THE last time we comprehensively discussed creationism and presidential politics was here: Which 2012 Presidential Challengers Are Creationists? Since then we’ve added posts about Rick Santorum and Alan Keyes — both of whom are creationists.
Although our comprehensive post mentioned that Tim Pawlenty is a creationist, it’s always useful to have confirmation. Therefore, we call your attention to Tim Pawlenty Gets No Respect, which appears in Newsweek. Here are some excerpts, with bold added by us:
In the run-up to the 2008 Republican convention in the Twin Cities, Minnesota Gov. Tim Pawlenty was on just about everybody’s shortlist of potential VP candidates. It wasn’t meant to be. But Pawlenty, a conservative from a rather Blue state, could emerge as a contender for challenging President Obama. He spoke with NEWSWEEK’s Howard Fineman.
We’ll skip most of the interview. Pawlenty is a singularly uninteresting person. But he’s the Republican governor of Minnesota, and that means he’s potentially a player. Let’s read on:
QUESTION: Let me ask you about social issues your party has been dealing with. In her book, Palin claims that McCain’s handlers wanted her to be silent about her belief in creationism. How would you describe your view?
ANSWER: I can tell you how we handle it in Minnesota. We leave it to the local school districts. We don’t mandate a curriculum or an approach. We allow for something called “intelligent design” to be discussed as a comparative theory. It doesn’t have to be in science class.
Yup, he’s still a creationist. The immediate follow-up to that is the only other creationism-related part of the interview:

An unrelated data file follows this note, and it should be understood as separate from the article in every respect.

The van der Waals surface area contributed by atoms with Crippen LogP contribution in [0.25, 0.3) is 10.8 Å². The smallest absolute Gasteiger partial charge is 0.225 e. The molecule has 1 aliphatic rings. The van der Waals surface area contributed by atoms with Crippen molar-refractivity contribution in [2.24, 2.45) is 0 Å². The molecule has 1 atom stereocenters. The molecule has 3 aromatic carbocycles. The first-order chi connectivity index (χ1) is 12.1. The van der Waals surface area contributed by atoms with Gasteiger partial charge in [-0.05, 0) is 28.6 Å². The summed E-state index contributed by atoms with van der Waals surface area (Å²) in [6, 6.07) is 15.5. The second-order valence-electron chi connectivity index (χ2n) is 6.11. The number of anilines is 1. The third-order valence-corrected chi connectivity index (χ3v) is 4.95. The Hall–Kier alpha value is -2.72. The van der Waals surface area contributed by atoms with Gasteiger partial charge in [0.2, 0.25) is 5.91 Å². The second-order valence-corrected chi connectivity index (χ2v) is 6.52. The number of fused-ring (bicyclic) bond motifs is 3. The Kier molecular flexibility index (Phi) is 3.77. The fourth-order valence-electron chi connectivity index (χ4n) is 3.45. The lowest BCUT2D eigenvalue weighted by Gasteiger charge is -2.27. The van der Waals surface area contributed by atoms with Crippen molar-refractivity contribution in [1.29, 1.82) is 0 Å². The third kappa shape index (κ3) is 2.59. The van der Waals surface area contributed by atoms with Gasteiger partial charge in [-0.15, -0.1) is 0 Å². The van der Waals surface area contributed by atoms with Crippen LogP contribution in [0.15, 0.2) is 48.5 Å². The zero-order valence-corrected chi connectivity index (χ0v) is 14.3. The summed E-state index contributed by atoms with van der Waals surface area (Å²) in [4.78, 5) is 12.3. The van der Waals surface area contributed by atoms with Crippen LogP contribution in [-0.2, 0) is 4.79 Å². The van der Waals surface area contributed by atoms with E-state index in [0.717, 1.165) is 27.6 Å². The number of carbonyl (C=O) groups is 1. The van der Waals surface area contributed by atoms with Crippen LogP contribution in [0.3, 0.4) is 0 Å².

QUESTION: Where are you personally?
ANSWER: Well, you know I’m an evangelical Christian. I believe that God created everything and that he is who he says he was. The Bible says that he created man and woman; it doesn’t say that he created an amoeba and then they evolved into man and woman. But there are a lot of theologians who say that the ideas of evolution and creationism aren’t necessarily inconsistent; that he could have “created” human beings over time.
It’s embarrassing to watch an idiot try to be clever. Does Pawlenty really imagine that he’s carved out some kind of intellectually respectable, middle-of-the-road position?
That’s all there is to the interview — wait, we have to add this:
QUESTION: How about you? Are you going to run?
ANSWER: I say this genuinely, not to be cute or evade your question, but I’m going to finish up my term as governor under what are going to be difficult economic circumstances. I have a PAC I set up. I’ll just see.
So there you are. Pawlenty is a creationist, and he wants to be President. We’ll say this in his favor — as goofy as he seems to be about science, there are other issues — like the economy and the war. Even Pawlenty can’t be any worse than what we’ve got now. (Oh dear, we hope that didn’t offend anyone.)
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